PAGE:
Brian Hitchen: Admired and respected tabloid editor behind whose easy grin was a ruthless and indefatigable chaser of stories


Michael Leapman
Wednesday 04 December 2013 01:00
Hitchen receives his CBE in 1990; he later served on the Media Honours Committee
Hitchen receives his CBE in 1990; he later served on the Media Honours Committee

Brian Hitchen was an archetypal tabloid journalist of what is now termed the old school. He was supremely self-confident, ruthless, indefatigable in pursuit of a story and, like many of his contemporaries, scornful of the abilities of today's practitioners of the trade, emerging from what he called "half-baked courses" in journalism.

Most of his career was split between two of the principal tabloid groups, the Mirror and the Express, highlighted by his seven years as editor of the Daily Star, the younger sister of the Daily Express. But the story for which he was most renowned occurred a decade earlier, in 1974, when he was news editor of the Express. It fell to him to co-ordinate the tracking down of Ronnie Biggs, one of the Great Train Robbers, who had escaped from custody and subsequently disappeared.

Following a tip-off, Hitchen sent a team of reporters and a photographer to the Brazilian capital. He operated in the greatest secrecy, so that no rival newspaper should get wind of the story. He told Detective Jack Slipper of Scotland Yard that Biggs had been traced but at first did not say where. "Only five people knew about it, and Slipper and his sidekick from the Yard didn't know where they were going until two days before," said Hitchen. "I bought the tickets to Brazil and gave them to him. The Daily Express threw a party for the news agency that covered Heathrow airport to distract its staff, otherwise they would have seen two Scotland Yard detectives getting on the plane and told everybody." The result was a legendary scoop, even if it did not result in Biggs's recapture: the Brazilians would not allow his extradition because he was about to become a father.

The incident well illustrates why Hitchen, a rotund man with pugnacious features, was liked and admired by colleagues. Another former editor of the Daily Star, Derek Jameson, wrote in his memoir, The Last of the Hot Metal Men: "I have a warm place in my heart for Brian Hitchen, cuddly editor of the Daily Star. He looks like everyone's favourite uncle. Behind the easy grin is a tough newspaperman."

Born in Lancashire in 1936, Hitchen was educated at Hegginbottom School, Ashton-under-Lyne, leaving at 15 to become a copy boy on the Daily Despatch in Manchester. After a year he became a reporter on the Bury Times and then the Manchester Evening News.

In 1957 he graduated to the national press, as a reporter on the Daily Mirror, first in Manchester and later in Fleet Street. In 1963 he joined the paper's Paris office. The role of foreign correspondent appealed to him, and in 1964 he was posted to the US, serving in both New York and Washington. It was a time when the New York bureaux of the Fleet Street papers were lavishly staffed and could afford to send reporters from there all across the country, as well as to the Caribbean, Latin America and the Far East, where Hitchen spent time covering the Vietnam war. Between assignments he was a core member of the group of some two dozen resident British correspondents who would meet convivially of an evening at Costello's bar on Third Avenue.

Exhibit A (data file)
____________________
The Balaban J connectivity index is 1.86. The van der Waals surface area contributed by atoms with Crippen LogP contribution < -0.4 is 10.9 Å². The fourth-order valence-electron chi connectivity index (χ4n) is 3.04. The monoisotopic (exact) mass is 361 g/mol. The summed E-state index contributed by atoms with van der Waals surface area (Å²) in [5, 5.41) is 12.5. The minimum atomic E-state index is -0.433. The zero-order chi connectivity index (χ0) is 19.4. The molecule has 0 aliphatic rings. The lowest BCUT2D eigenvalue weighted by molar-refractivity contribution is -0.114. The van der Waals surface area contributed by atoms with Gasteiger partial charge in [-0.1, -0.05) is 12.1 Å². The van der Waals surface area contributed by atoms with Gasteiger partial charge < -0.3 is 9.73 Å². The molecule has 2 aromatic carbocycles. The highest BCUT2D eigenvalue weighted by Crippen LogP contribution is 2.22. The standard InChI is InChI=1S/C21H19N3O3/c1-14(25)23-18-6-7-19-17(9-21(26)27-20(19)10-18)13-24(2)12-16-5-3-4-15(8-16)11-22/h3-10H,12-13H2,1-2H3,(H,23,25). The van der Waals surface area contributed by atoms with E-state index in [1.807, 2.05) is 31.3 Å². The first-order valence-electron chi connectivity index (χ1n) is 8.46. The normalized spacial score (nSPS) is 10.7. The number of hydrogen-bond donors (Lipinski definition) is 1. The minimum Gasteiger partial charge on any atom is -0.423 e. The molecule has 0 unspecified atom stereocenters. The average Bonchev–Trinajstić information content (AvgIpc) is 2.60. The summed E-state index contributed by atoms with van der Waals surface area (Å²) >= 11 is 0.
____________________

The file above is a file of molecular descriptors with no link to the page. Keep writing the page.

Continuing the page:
Returning to London in 1972, he was deputy news editor of the Mirror for a year until being poached by the Express as news editor. In 1976 he was lured back across the Atlantic to be assistant editor of the National Enquirer, a racy American tabloid sold mainly in supermarkets, specialising in lurid tales of the sensational and the supernatural. After a year he was made head of the Enquirer's European bureau but in 1978 accepted an invitation to be assistant editor of Now!, a weekly bankrolled by Sir James Goldsmith which folded after two years.

Hitchens then returned to the Express group as London editor of the Daily Star, launched three years earlier. In 1986 he moved to be deputy editor of the Sunday Express, returning to the Star as editor a year later. In that role he gained a reputation for cool judgement that led in 1991 to his appointment to the new Press Complaints Commission, the self-regulatory body that succeeded the Press Council.

Occasionally he found his roles as editor and regulator to be in conflict. In 1992 Lord McGregor, the first chairman of the PCC, attacked the press in strong terms for its intrusive coverage of the growing rift between Prince Charles and Princess Diana – amounting, he said, to "an odious exhibition of journalists dabbling their fingers in the stuff of other people's souls". Without criticising McGregor openly, Hitchen defied his strictures by running a headline the following day: "It's all true, says Di's pal".

Nevertheless he remained a supporter of self-regulation. Commenting on the Leveson Report in the British Journalism Review last year, he wrote that the PCC should be retained, even if it was "no longer the efficient, unbiased machine it was during my four years as a founding member".

He served on other public bodies, including the Defence, Press and Broadcasting Advisory Committee and the Honours Committee for Media and Broadcasting. Stepping down from the Star in 1994 he returned to the Sunday Express for a year before leaving to establish a public relations firm and to run an Irish magazine publishing company. The Irish connection stemmed from his marriage to Nelli O'Hanlon, from Kildare. Both were killed after being hit by a car in Altea in Spain.

Brian Hitchen, journalist: born 8 July 1936; CBE 1990; married 1962 Ellen O'Hanlon (died 2013; one son, one daughter); died Altea, Spain 2 December 2013.

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